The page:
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Old 05-15-19, 11:09 AM
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My advice is that if your dog happens to pass away before your trip, don't replace it until after you complete your trip.
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Old 05-15-19, 11:48 AM
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Originally Posted by indyfabz View Post
I think he means the trip is not going to take place until 2-3 years from now. (Assuming this is real.) At least I hope that's what he means. I crossed the country in 93 days, which is a moderate pace for the route I took. Doing that same route over a 2-3 year span would be mind numbing if not done in several legs with breaks back at home.
I may have read that wrong. He probably means leaving in 2-3 years.

I just hope they do have 2-3 years to prep.
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Old 05-15-19, 11:54 AM
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My advice. Leave the dog at home or send it ahead.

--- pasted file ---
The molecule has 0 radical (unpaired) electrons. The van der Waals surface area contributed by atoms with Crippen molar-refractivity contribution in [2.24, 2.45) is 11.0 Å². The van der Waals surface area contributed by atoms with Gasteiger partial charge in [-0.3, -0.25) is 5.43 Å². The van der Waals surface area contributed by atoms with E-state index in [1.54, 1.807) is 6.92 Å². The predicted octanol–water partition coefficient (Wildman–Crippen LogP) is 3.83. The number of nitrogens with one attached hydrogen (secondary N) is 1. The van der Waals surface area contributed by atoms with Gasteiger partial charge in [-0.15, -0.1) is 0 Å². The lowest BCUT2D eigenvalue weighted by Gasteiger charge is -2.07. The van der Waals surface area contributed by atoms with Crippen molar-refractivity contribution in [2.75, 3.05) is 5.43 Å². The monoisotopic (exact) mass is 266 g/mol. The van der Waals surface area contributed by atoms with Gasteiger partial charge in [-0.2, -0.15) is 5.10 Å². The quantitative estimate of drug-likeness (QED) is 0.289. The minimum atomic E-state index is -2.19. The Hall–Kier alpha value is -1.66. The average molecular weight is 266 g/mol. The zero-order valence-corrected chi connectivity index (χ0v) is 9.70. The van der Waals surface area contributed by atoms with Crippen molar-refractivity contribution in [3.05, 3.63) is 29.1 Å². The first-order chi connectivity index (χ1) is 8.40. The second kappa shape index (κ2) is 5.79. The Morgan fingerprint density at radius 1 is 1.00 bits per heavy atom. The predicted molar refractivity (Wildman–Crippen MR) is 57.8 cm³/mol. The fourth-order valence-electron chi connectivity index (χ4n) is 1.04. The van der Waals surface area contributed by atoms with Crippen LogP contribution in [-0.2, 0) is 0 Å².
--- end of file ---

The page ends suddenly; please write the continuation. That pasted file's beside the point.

Or travel with a SAG.
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Old 05-15-19, 12:01 PM
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Thank you for the tips. I've been told that I'm ambitious lol. What are the companies that plan and support cross country rides? we do have 2-3 years of prep. We're planning to stay in hotels along the way with very plan out route. Yes I'm thinking of a trailer and he's a medium size dog ( Shiba Inu to be exact ). Thanks again everyone!

Last edited by Thefencingman; 05-15-19 at 12:11 PM.
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Old 05-15-19, 12:25 PM
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For liability (and other) reasons, I highly doubt any company would allow you to bring a dog on an organized ride. (I have come across week long events that do not allow family and friends who tag along in RV to bring dogs.)

Liability issues aside, a supported motel trip with a dog could be problematic because not every hotel may allow dogs.

Done biting.

Adios.
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Old 05-15-19, 12:40 PM